Like virtually all CFC children, he had no eyebrows, sparse curly hair, a prominent brow, wide-set eyes, low-set ears and an often charming cocktail-party personality. The CFC features grew more noticeable, more "abnormal," as he grew older. I assumed my little boy was an average example of the condition. It turned out I was wrong. It turned out the average didn't exist– not here.
Nor did those conditions change. Today, at thirteen, mentally, developmentally– I'm terrified even to write these words–he's somewhere between one and three years old. Physically, he's better off than many CFC children (he doesn't have frequent seizures, doesn't have ulcerated intestines); cognitively, less so. He could live to middle age. Would that be good luck, or bad?
Minus a few new genetic details, this was and still is the sum total of what the medical profession knows about CFC. It isn't widely studied, as autism is. Most parents of CFC children know more about the affliction than their pediatricians. The CFC population isn't large and politically powerful like that of Down syndrome, which more than 350,000 people live with in North America, and which occurs once in every 800 births. CFC shows up no more often than once in every 300,000 births, and possibly as rarely as once in a million. The National Institutes of Health Office of Rare Diseases characterized CFC as "extremely rare," way out at the far, thin end of the statistical branch, alongside bizarre genetic anomalies such as Chédiak—Higashi syndrome, a bleeding disorder caused by platelet dysfunction and white cell abnormalities. There were only two hundred known cases of Chédiak—Higashi, in part because so few born with it ever survived.
Raising Walker was like raising a question mark. I often wanted to tell someone the story, what the adventure felt and smelled and sounded like, what I noticed when I wasn' t running through darkness. But who could relate to such a human anomaly, to the rare and exotic corner of existence where we suddenly found ourselves? Eleven years would pass before I met anyone like him.
From the Hardcover edition.
A year after concert pianist Dominic Amoruso’s mysterious disappearance during a private recital in Toronto, his friend, the journalist Joe Serafina, receives a package of Dom’s tapes and notebooks from a place called Wolf Cove on Baffin Island. By transcribing the tapes and matching them with entries in the notebooks, Joe slowly pieces togethe …
YOU MAY RECALL THIS STORY from the newspapers:
A year or so ago, during a recital of Pictures at an Exhibition, the concert pianist Dominic Amoruso stopped, got up from the piano, turned to the audience, paused – and walked away without a word. Just like that, he disappeared.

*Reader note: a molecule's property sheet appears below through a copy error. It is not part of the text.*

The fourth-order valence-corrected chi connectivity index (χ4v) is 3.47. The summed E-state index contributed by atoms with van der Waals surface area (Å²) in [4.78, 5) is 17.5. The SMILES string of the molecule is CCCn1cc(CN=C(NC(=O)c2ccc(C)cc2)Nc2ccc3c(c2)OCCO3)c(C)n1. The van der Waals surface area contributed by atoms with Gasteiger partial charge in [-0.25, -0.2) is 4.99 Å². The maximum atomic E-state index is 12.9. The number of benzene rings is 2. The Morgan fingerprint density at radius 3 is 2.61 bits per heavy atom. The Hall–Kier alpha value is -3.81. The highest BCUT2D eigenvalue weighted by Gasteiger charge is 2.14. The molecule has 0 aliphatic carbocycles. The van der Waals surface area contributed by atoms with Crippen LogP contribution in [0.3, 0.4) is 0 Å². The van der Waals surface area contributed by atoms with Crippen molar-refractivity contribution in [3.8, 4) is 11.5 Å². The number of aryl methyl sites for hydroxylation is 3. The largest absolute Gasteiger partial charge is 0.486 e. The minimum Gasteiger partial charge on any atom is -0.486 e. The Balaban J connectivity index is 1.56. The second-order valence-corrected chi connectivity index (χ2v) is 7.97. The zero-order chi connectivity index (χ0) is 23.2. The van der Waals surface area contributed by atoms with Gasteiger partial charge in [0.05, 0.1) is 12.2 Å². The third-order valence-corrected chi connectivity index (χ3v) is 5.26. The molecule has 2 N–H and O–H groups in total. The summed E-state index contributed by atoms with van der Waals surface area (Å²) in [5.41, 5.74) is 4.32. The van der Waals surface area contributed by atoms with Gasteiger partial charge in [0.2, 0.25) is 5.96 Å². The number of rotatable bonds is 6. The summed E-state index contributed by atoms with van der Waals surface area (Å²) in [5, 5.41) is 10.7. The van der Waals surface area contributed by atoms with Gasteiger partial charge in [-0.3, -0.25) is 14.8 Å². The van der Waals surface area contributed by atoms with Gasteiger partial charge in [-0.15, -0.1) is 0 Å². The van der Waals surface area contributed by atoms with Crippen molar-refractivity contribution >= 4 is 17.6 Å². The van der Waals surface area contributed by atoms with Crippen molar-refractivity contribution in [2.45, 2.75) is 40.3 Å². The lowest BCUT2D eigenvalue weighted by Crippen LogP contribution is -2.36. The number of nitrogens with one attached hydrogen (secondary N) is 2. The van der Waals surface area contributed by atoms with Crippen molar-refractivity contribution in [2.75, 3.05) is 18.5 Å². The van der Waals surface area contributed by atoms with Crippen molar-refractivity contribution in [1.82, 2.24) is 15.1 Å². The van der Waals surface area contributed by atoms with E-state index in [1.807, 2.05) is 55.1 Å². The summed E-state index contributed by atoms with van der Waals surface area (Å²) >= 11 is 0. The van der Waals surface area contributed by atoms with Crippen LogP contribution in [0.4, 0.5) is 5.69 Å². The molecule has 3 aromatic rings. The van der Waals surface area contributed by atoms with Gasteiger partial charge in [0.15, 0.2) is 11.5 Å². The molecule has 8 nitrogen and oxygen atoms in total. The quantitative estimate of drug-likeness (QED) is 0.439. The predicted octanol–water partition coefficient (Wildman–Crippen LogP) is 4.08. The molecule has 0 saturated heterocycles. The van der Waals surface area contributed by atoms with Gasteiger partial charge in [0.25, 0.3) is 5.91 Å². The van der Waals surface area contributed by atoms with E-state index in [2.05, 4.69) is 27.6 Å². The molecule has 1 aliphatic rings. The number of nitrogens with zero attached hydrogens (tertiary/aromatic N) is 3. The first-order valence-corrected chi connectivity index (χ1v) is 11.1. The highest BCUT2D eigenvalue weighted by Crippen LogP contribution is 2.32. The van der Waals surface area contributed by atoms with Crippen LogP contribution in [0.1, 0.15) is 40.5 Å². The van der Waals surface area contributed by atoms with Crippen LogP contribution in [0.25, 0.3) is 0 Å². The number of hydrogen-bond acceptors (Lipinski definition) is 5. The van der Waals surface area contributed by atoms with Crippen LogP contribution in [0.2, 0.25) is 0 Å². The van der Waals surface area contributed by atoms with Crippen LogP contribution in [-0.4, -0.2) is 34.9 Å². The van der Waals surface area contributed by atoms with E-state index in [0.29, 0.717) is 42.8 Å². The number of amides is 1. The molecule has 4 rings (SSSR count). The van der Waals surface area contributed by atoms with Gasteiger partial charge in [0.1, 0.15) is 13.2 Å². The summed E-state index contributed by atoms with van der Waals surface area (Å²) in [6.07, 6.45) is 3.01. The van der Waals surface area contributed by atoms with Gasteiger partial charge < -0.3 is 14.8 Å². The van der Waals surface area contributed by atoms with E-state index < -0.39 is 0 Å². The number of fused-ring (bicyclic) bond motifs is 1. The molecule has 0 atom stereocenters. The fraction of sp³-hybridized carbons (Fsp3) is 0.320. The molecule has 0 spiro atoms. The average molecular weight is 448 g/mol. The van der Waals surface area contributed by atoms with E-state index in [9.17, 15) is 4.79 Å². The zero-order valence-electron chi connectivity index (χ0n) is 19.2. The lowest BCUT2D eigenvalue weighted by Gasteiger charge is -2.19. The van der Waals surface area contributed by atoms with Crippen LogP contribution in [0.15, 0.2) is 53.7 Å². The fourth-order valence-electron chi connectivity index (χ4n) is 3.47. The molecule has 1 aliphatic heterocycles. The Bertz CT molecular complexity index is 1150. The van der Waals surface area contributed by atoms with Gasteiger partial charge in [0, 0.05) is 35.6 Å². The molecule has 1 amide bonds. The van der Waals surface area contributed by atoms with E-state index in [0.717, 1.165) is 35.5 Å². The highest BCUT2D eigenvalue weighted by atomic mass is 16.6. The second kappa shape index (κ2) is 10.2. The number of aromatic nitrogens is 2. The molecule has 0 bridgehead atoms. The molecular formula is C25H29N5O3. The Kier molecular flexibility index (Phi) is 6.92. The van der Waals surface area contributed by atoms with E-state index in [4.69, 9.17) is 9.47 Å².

There were suggestions at the time of an attack of stage fright; the onset of some sudden illness; a temperamental reaction to some careless noise in the audience; perhaps a nervous breakdown. I was there that night. I saw what happened. I’m still not sure I understand.
He was performing in the Walker Court of the Art Gallery of Ontario. He was playing the piece with which he launched his career, and with which he is most closely associated. He’d begun with his usual brilliance. There was no hint of anything unusual.
He plays the Musorgsky as written – more powerful, perhaps more jagged than you are used to hearing it. Closer to Richter than Horowitz; closer to Ashkenazy than Richter; but all Musorgsky. Or so I am told. I am not a music critic. But I do have particular knowledge of Amoruso. I have known him since childhood. He has the nerves of a burglar. He often joked that he could play Pictures in his sleep, that he played it better in his dreams. That night, however, he became progressively more tentative as he made his way through the music and, towards the end, his hands began to jerk back from the piano as if he feared the keys might bite him.
He appeared puzzled. Then frightened. He grimaced. He fought himself. He froze. He sat for a moment with his hands raised high in front of him, unable or unwilling to move. The image was that of a child shielding his face from the attentions of a large black dog.
In the audience: silence, whispers, murmurs, gasps. Men and women shifting in their seats. A few rows behind me, a man began to clap and a shrill, two-fingered whistle pierced the rising murmur. Someone hissed at the rudeness; then, as if to explain that the hiss was meant to admonish the whistler and not the pianist, the crowd broke into earnest, almost apologetic applause.